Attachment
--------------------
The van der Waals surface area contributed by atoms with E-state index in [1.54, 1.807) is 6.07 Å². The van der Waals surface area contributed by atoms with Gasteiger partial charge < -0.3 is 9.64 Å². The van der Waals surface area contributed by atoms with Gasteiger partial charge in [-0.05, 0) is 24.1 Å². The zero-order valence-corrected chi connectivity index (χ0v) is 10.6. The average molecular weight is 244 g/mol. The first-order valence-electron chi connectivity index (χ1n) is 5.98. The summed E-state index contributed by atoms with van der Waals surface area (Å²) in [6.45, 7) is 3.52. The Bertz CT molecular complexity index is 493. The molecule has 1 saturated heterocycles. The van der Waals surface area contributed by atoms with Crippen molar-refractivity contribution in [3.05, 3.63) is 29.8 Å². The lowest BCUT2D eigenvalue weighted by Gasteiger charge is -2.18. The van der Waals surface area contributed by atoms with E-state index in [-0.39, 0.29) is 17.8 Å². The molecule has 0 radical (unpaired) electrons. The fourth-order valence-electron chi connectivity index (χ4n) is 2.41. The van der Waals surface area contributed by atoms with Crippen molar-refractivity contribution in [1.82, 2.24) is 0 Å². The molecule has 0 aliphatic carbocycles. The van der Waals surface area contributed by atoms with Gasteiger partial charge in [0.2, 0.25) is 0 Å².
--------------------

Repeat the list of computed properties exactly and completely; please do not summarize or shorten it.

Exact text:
The van der Waals surface area contributed by atoms with E-state index in [1.54, 1.807) is 6.07 Å². The van der Waals surface area contributed by atoms with Gasteiger partial charge < -0.3 is 9.64 Å². The van der Waals surface area contributed by atoms with Gasteiger partial charge in [-0.05, 0) is 24.1 Å². The zero-order valence-corrected chi connectivity index (χ0v) is 10.6. The average molecular weight is 244 g/mol. The first-order valence-electron chi connectivity index (χ1n) is 5.98. The summed E-state index contributed by atoms with van der Waals surface area (Å²) in [6.45, 7) is 3.52. The Bertz CT molecular complexity index is 493. The molecule has 1 saturated heterocycles. The van der Waals surface area contributed by atoms with Crippen molar-refractivity contribution in [3.05, 3.63) is 29.8 Å². The lowest BCUT2D eigenvalue weighted by Gasteiger charge is -2.18. The van der Waals surface area contributed by atoms with E-state index in [-0.39, 0.29) is 17.8 Å². The molecule has 0 radical (unpaired) electrons. The fourth-order valence-electron chi connectivity index (χ4n) is 2.41. The van der Waals surface area contributed by atoms with Crippen molar-refractivity contribution in [1.82, 2.24) is 0 Å². The molecule has 0 aliphatic carbocycles. The van der Waals surface area contributed by atoms with Gasteiger partial charge in [0.2, 0.25) is 0 Å².